My favorite artists are: Too numerous to name, and the favorites are always changing. Many, if not most, are local, and I know them personally. Please check out the full roster of a local label I’ve worked with: PotLuck. The new Sun Studies record is in my current heavy rotation.
Childhood memories: I have a vivid memory of a man coming to my first-grade French immersion class and asking which student wanted to read a short book in French to the Lambton County Board of Education. Every student except me wanted to—I kept my hand unraised, as I was shy and didn’t like to be in the limelight. “So, that’s everybody, right?” he asked, and I failed to correct him. My mother got a call that night on the black telephone on the wall in the kitchen, and, some days later, I was zipped into a frilly dress and made to read a short book in French to the Lambton County Board of Education, likely, in retrospect, to save the French immersion program or just to show it off. I later received in the mail a handwritten thank-you card from the members of the board, who complimented me on my fine French accent. The whole experience soured me on authority. Later, in third grade, I first learned—in what context, I have no idea—that every person gets to be famous for fifteen minutes. This information was presented as factual—just something everyone knew to be true. I seethed inside, recognizing that I had already wasted my fifteen minutes reading to the Lambton County Board of Education, something I hadn’t even wanted to do. I became, then, distrustful of frilly dresses.
Some jobs I’ve had are: Paper route deliverer (complete with Dobermans in pursuit, like in a movie of a childhood paper route); lackey for a wholesale jewelry store (complete with giant scorpion necklaces); administrative doer-of-many-things at the NC Writers’ Network and UNC Law; private oboe instructor and maker of oboe reeds; reader of undergraduate applications for Duke University; tutor for UNC student-athletes in their music courses; teacher of English to Czech businesspeople in Prague; scientific editor in a proteogenomics lab; freelance editor (current); musician (current); artist (current). These are, of course, the paying jobs.
When I’m not making art, you might find me: Thinking about art. Worrying about my abilities. Sleeping.
The craziest thing I ever did was: I just finished an audio piece called Dix in Sound in Situ. Have a listen at https://www.felixobelix.com/dix—I’m very proud of it. This was a very large project—a thirty-eight-minute-long audio installation—about mental health treatment past and present, completed in about six weeks. In this same time period, I also made another audio piece for the UNC Southern Oral History Program’s Sonic South audio competition; attended a few arts workshops; traveled to the UK to collaborate with Genevieve Dawson to finish writing our album as the musical duo Private Cathedral and with Barnabas Poffley writing production music; and edited about eight-hundred pages in public health, oncology, neuropathology, and genomics. It was “crazy” to attempt this number of projects simultaneously, but here I am, not quite collapsed, with only one public art project left to finish this month. However, I mention my Dix project first because I’m sensitive now, in a way I wasn’t a few months ago, to how casually we throw around the word “crazy.” “She’s so crazy!” “Last week was crazy!” “The craziest thing I ever did was…” People—real people you probably know—are suffering daily with mental health issues. They have to listen to us toss this word around like a beach volleyball, airy and fun, when it probably feels more like weights tied around the ankles and not quite enough air to breathe.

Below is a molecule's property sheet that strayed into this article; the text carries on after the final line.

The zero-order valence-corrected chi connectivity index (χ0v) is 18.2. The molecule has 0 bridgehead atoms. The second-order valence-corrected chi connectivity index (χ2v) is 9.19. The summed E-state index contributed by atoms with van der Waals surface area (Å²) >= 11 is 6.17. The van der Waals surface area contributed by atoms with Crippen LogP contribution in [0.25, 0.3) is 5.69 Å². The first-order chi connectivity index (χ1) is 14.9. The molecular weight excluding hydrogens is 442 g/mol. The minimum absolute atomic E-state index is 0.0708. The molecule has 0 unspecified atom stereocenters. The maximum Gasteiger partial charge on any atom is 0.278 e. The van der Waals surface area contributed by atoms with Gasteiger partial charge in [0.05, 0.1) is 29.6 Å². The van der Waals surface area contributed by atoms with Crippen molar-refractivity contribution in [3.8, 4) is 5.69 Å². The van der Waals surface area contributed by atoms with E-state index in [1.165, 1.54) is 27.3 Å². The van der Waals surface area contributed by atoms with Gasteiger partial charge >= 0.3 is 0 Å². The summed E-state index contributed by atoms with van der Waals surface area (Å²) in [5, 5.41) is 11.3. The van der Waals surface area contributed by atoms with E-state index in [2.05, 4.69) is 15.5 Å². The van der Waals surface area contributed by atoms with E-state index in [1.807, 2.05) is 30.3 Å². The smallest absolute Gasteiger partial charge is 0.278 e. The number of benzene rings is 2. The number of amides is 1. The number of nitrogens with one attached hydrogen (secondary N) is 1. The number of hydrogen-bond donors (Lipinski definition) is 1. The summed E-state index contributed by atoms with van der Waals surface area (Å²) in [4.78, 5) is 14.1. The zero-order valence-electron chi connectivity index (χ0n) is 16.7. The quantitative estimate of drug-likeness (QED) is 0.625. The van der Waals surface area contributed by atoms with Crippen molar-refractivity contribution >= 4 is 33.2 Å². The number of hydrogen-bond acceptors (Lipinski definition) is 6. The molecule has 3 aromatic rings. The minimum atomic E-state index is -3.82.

Next on my bucket list is: Barnabas Poffley and I, in our duo Pennee Miles, are writing the original music for Tamara Kissane’s audio drama Master Builder. In a month or so, I hope to finish draft number five of the middle grades novel I’m writing collaboratively with my partner in all crimes, Billy Sugarfix, tentatively titled The Rise and Fall of Skinny McSmall. I will also finish two albums of collaborations: one for Private Cathedral and another in a collaborative band called Jeezle-Pete, with Josh Starmer and Robert Cantrell.
On my bedside table you’ll find: Earplugs, a book, a phone, a lamp—and a cat knocking over earplugs, a book, a phone, a lamp.
Most people don’t know I: Have lived in four countries.
My favorite places to go in Chatham County are: Jordan Lake Seaforth Recreation Area; thrift stores; Central Carolina Community College’s student farm, where I volunteer; and every single Mexican restaurant.
Three Chatham County artists I admire are: One, Billy Sugarfix, an artist without parallel. Musician. Guitarist. Custom songwriter for Custom Serenade. Perhaps unsurprisingly, given his previous life as an elementary educator and with his ear for words, he is also turning out to be quite the writer of middle grades fiction. Two, Eric Haugen, guitarist and guitar educator. His YouTube channel will set you straight. Three, Mystery Person X I have not met yet. I’d like to imagine you are living deep in the woods, biding your time before you show the world your craft. Or maybe you are just starting out (in Chatham County!) and aren’t sure yet who you are or what you’re doing. Newsflash: none of us knows these things. If that’s you, and you’re reading this, and you’re holding back, know that we’re all insecure, and you should put the work out there anyway. Because we’re all going to die at some point, and maybe it would be nice for you to get some feedback on your work before all the worms and ashes.
Photo credit for Wendy Spitzer photo at top of page: Billy Sugarfix.